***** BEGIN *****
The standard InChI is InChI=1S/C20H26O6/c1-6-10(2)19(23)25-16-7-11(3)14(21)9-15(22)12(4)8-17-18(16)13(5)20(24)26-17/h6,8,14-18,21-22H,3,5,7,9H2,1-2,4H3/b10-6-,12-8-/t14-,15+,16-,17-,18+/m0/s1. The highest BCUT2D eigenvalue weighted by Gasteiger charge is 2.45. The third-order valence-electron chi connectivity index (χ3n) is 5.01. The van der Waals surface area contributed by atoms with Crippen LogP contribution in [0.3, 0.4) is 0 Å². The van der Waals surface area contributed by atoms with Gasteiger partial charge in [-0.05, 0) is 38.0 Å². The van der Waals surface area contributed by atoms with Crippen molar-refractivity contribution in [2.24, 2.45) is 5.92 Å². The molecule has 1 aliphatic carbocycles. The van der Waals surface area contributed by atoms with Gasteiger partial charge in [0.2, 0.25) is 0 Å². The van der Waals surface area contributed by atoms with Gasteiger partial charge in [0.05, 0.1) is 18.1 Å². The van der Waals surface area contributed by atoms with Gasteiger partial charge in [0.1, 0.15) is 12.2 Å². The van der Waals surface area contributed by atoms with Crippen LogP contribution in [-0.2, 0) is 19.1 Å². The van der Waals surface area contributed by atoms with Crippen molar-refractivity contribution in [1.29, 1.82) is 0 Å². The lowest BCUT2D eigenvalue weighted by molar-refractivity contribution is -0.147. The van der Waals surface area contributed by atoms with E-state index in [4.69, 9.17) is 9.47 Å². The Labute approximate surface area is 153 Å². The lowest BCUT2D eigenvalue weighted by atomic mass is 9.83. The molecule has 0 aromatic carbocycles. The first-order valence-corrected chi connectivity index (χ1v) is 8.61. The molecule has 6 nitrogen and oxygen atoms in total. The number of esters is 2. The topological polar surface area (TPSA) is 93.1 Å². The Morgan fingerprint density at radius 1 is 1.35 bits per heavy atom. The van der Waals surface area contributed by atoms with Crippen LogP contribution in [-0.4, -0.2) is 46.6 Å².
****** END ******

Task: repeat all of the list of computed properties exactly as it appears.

The standard InChI is InChI=1S/C20H26O6/c1-6-10(2)19(23)25-16-7-11(3)14(21)9-15(22)12(4)8-17-18(16)13(5)20(24)26-17/h6,8,14-18,21-22H,3,5,7,9H2,1-2,4H3/b10-6-,12-8-/t14-,15+,16-,17-,18+/m0/s1. The highest BCUT2D eigenvalue weighted by Gasteiger charge is 2.45. The third-order valence-electron chi connectivity index (χ3n) is 5.01. The van der Waals surface area contributed by atoms with Crippen LogP contribution in [0.3, 0.4) is 0 Å². The van der Waals surface area contributed by atoms with Gasteiger partial charge in [-0.05, 0) is 38.0 Å². The van der Waals surface area contributed by atoms with Crippen molar-refractivity contribution in [2.24, 2.45) is 5.92 Å². The molecule has 1 aliphatic carbocycles. The van der Waals surface area contributed by atoms with Gasteiger partial charge in [0.2, 0.25) is 0 Å². The van der Waals surface area contributed by atoms with Gasteiger partial charge in [0.05, 0.1) is 18.1 Å². The van der Waals surface area contributed by atoms with Gasteiger partial charge in [0.1, 0.15) is 12.2 Å². The van der Waals surface area contributed by atoms with Crippen LogP contribution in [-0.2, 0) is 19.1 Å². The van der Waals surface area contributed by atoms with Crippen molar-refractivity contribution in [1.29, 1.82) is 0 Å². The lowest BCUT2D eigenvalue weighted by molar-refractivity contribution is -0.147. The van der Waals surface area contributed by atoms with E-state index in [4.69, 9.17) is 9.47 Å². The Labute approximate surface area is 153 Å². The lowest BCUT2D eigenvalue weighted by atomic mass is 9.83. The molecule has 0 aromatic carbocycles. The first-order valence-corrected chi connectivity index (χ1v) is 8.61. The molecule has 6 nitrogen and oxygen atoms in total. The number of esters is 2. The topological polar surface area (TPSA) is 93.1 Å². The Morgan fingerprint density at radius 1 is 1.35 bits per heavy atom. The van der Waals surface area contributed by atoms with Crippen LogP contribution in [-0.4, -0.2) is 46.6 Å².